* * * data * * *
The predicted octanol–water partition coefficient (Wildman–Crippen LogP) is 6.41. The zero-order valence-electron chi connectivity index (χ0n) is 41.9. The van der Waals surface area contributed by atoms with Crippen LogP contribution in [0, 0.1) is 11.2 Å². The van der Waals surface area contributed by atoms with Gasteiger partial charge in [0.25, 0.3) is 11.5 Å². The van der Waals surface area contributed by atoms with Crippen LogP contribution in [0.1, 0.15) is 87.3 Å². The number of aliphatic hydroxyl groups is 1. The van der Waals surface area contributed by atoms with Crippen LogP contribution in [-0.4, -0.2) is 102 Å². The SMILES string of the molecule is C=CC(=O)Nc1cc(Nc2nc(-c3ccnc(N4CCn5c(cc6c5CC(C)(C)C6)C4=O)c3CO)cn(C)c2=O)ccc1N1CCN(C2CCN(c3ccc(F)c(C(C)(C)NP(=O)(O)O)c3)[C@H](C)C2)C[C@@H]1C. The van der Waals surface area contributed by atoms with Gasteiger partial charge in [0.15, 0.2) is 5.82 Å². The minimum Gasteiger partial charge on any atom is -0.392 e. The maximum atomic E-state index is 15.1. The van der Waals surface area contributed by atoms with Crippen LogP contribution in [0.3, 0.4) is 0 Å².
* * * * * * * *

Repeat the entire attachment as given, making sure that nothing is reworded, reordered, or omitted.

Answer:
The predicted octanol–water partition coefficient (Wildman–Crippen LogP) is 6.41. The zero-order valence-electron chi connectivity index (χ0n) is 41.9. The van der Waals surface area contributed by atoms with Crippen LogP contribution in [0, 0.1) is 11.2 Å². The van der Waals surface area contributed by atoms with Gasteiger partial charge in [0.25, 0.3) is 11.5 Å². The van der Waals surface area contributed by atoms with Crippen LogP contribution in [0.1, 0.15) is 87.3 Å². The number of aliphatic hydroxyl groups is 1. The van der Waals surface area contributed by atoms with Crippen LogP contribution in [-0.4, -0.2) is 102 Å². The SMILES string of the molecule is C=CC(=O)Nc1cc(Nc2nc(-c3ccnc(N4CCn5c(cc6c5CC(C)(C)C6)C4=O)c3CO)cn(C)c2=O)ccc1N1CCN(C2CCN(c3ccc(F)c(C(C)(C)NP(=O)(O)O)c3)[C@H](C)C2)C[C@@H]1C. The van der Waals surface area contributed by atoms with Gasteiger partial charge in [0.15, 0.2) is 5.82 Å². The minimum Gasteiger partial charge on any atom is -0.392 e. The maximum atomic E-state index is 15.1. The van der Waals surface area contributed by atoms with Crippen LogP contribution in [0.3, 0.4) is 0 Å².